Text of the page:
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Four Tools to Estimate Costs in the Project Management

One of the first tasks when managing a project is the cost estimate. A cost estimate

must be accurate, transparent and reliable. These factors are particularly important for a small business because its resources are limited. Using standard techniques give accurate results, and their reliability is high as long as the inputs used for the calculations are exact. When you calculate project costs using effective cost-estimating techniques, you will be able to assign corresponding resources and develop schedules to manage the project the project successfully. (1)

Four tools are used to estimate the costs of the project in project management:

  1. Analogous Estimating

  2. Parametric Estimating

  3. Three Point Estimating

  4. Bottom up Estimating

Analogous estimating differentiates from others because of being the least accurate

method, and bottom-up because of being the most accurate method.

  1. This technique is used to estimate the project cost when very little detail about the

    project is available. The primary benefits of this technique are its lower cost and quick results. (2) In Analogous estimation, the cost of the project is estimated by comparing it with similar projects previously completed by your organization.

  2. Like Analogous Estimating, Parametric Estimation uses historical data to calculate cost estimates, however, it also utilizes statistical data. It takes variables from similar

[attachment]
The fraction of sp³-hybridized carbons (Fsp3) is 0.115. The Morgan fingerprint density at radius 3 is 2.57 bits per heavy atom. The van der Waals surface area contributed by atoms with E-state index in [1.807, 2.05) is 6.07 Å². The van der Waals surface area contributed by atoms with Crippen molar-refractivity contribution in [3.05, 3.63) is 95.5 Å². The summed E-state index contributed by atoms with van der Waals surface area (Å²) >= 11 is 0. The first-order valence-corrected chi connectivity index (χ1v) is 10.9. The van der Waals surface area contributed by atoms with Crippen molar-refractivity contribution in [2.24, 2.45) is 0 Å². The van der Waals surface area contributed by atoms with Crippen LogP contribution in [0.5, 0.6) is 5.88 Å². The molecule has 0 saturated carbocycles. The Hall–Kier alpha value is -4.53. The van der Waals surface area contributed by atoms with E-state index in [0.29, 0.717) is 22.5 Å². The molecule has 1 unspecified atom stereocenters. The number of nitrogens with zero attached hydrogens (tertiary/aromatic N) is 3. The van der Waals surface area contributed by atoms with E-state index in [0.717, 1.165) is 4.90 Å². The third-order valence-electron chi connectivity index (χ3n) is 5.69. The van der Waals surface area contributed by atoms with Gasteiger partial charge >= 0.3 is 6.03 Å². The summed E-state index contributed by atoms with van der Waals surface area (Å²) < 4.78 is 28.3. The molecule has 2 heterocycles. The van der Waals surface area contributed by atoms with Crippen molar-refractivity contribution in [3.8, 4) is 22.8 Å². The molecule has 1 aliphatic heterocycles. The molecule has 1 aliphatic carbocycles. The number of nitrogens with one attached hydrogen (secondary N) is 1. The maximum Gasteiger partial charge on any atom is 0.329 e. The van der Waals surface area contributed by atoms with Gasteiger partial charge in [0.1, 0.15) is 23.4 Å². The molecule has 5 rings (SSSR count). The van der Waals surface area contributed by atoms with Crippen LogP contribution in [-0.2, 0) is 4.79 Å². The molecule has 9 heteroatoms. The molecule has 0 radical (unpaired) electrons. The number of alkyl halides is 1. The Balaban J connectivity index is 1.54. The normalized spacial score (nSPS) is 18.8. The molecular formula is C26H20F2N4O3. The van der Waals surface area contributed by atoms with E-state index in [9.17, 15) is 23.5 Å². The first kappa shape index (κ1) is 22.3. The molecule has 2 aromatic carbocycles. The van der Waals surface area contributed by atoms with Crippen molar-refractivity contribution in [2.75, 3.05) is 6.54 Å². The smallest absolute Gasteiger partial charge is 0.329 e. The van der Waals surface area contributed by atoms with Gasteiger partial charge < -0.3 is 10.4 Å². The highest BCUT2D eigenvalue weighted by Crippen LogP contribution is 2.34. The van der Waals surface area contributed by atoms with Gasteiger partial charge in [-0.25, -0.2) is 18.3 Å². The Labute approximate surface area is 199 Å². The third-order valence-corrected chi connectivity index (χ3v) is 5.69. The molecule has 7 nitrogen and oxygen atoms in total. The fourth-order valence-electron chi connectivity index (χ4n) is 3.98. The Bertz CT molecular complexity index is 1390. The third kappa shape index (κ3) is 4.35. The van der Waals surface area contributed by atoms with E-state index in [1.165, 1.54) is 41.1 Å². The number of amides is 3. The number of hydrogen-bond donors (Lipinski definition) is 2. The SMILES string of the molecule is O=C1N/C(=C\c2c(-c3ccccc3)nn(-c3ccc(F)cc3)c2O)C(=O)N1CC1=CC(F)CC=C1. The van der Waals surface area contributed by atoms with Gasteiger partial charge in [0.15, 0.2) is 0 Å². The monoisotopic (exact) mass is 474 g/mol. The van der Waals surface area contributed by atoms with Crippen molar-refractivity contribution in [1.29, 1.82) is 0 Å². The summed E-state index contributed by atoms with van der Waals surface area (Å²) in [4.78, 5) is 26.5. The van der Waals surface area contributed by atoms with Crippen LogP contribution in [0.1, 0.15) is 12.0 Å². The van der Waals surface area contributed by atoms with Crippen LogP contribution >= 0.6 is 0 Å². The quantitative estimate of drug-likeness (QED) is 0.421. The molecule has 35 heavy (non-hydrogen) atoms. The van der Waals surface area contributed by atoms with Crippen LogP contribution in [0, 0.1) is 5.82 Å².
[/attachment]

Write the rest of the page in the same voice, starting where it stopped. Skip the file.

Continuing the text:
projects and applies them to the current project. The accuracy of this process is better

than the analogous estimation because it employs more than one data set. 3. This technique is used to reduce the biases and uncertainties in estimating

assumptions. Instead of finding one estimate, three estimates are determined and then their average is taken to reduce the uncertainties, risks, and biases. PERT is the most commonly used method in three-point estimation technique. (2) Three PERT estimates are as follows:

Most Likely Cost (Cm): Considers a normal case and everything goes as usual. Pessimistic Cost (Cp): Considers the worst case and assumes that almost everything goes wrong.
Optimistic Cost (Co): Considers the best case and assumes that everything goes better than planned.

4. The Bottom-up Estimating technique is also known as the “definitive technique”. (2) This estimation technique is the most accurate, time-consuming, and costly technique for estimating the cost. In this technique, the cost of each single activity is determined with the greatest level of detail at the bottom level and then rolls up to calculate the total project cost. Here, the total project work is broken down into the smallest work components.

Reference:

  1. http://smallbusiness.chron.com/project-management-cost-estimating-techniques- 40508.html

  2. https://pmstudycircle.com/2012/06/4-tools-to-estimate-costs-in-the-project- management/ 

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